An Introduction to Genetic Testing - Undiagnosed Diseases Network

What will happen during the genetic testing process? 5. What types of ... document]. Retrieved from Na onal Society of Gene c Counselors Online Web site:.
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An Introduction to Genetic Testing Contents 1. DNA Basics 2. What are genetic variants? 3. What is sequencing? 4. What will happen during the genetic testing process? 5. What types of results can a patient receive from genetic testing? 6. Questions to think about before genetic testing

Compiled by the Undiagnosed Diseases Network with thanks to • National Society of Genetic Counselors • Genetic Alliance

DNA Basics

We are all made up of cells. Cells contain DNA, or instructions to tell our bodies how to work. DNA is packaged into structures called chromosomes. Each chromosome contains many genes and each gene contains DNA bases (A,T,C,G). Exons are the parts of the gene that provide the instructions for proteins. All the genetic material contained within chromosomes is called the genome.   Reference:  Johnson,  K.,  Kieran,  S.,  Riordan,  S.  Genomic  Counseling  Guide  [PDF   document].  Retrieved  from  Na>onal  Society  of  Gene>c  Counselors  Online  Web  site:   hFp://nsgc.org/p/cm/ld/fid=72.   March  2,  2015

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What are genetic variants? Genetic variants are changes in genes. Variants are common! Most are harmless; however, some can change the function of a gene and cause the body to not work correctly.

Examples of variants include: • Substitutions: changes in a single DNA base • Insertions or deletions: extra or missing pieces of DNA • Duplications: copied pieces of DNA Reference:  Johnson,  K.,  Kieran,  S.,  Riordan,  S.  Genomic  Counseling  Guide  [PDF   document].  Retrieved  from  Na>onal  Society  of  Gene>c  Counselors  Online  Web   site:  hFp://nsgc.org/p/cm/ld/fid=72.  

March  2,  2015

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What is sequencing? Sequencing is a type of genetic test used to look for variants. Sequencing “reads” each base, or letter, of the DNA to find changes that may cause or affect risk for a disease.

What is whole genome sequencing?

Whole genome sequencing (WGS) is a type of sequencing that reads the DNA looking for changes in the entire genome.

What is whole exome sequencing?

Whole exome sequencing (WES) is a type of sequencing that reads the DNA looking for changes in the exons of genes. Reference:  Johnson,  K.,  Kieran,  S.,  Riordan,  S.  Genomic  Counseling  Guide  [PDF   document].  Retrieved  from  Na>onal  Society  of  Gene>c  Counselors  Online  Web   site:  hFp://nsgc.org/p/cm/ld/fid=72.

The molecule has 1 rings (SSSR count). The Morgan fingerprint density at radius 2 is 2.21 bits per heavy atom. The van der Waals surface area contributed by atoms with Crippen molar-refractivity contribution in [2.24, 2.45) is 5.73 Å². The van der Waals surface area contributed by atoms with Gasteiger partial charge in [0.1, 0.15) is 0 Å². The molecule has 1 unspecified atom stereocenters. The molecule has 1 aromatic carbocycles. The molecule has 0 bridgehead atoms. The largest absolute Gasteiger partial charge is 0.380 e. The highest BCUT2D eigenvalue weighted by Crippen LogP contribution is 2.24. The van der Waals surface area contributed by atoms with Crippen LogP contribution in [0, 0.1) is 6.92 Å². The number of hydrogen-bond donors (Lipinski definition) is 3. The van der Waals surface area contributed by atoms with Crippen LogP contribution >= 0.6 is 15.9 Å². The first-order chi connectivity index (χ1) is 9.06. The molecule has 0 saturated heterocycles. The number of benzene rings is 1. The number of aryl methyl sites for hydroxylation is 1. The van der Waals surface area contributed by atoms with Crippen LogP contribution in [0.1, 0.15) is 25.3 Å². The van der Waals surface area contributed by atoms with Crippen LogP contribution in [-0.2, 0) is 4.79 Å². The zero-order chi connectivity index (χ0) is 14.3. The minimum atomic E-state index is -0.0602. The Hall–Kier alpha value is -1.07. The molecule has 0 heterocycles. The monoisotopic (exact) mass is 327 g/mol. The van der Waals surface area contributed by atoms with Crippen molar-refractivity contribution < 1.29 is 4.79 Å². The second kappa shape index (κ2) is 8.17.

March  2,  2015

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What will happen during the genetic testing process? During the genetic testing process, patients (and sometimes family members) will: 1) 2) 3) 4)

Review the Informed Consent form Sign the Informed Consent form Have 1-2 teaspoons of blood taken from the arm The blood sample or samples are then sent to the laboratory for testing.

Why might family members need to give blood? It is helpful to get blood from family members to compare family member results with the patient’s results. This helps researchers to figure out the meaning of the patient’s results. IMPORTANT: Review of the Informed Consent form is an important part of the genetic testing process. Before having genetic testing, patients should understand the test's purpose, possible impacts on medical care, alternatives to testing, and potential risks and benefits. Reference:  Johnson,  K.,  Kieran,  S.,  Riordan,  S.  Genomic  Counseling  Guide  [PDF   document].  Retrieved  from  Na>onal  Society  of  Gene>c  Counselors  Online  Web   site:  hFp://nsgc.org/p/cm/ld/fid=72.  

March  2,  2015

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What types of results can a patient receive from genetic testing? Primary findings: results RELATED to symptoms POSITIVE: a change is found that is known to cause or contribute to the patient’s disease. NOTE: The test may be positive for a result that is or is not related to the patient’s symptoms.

NEGATIVE: no changes were found that are known to cause or contribute to the patient’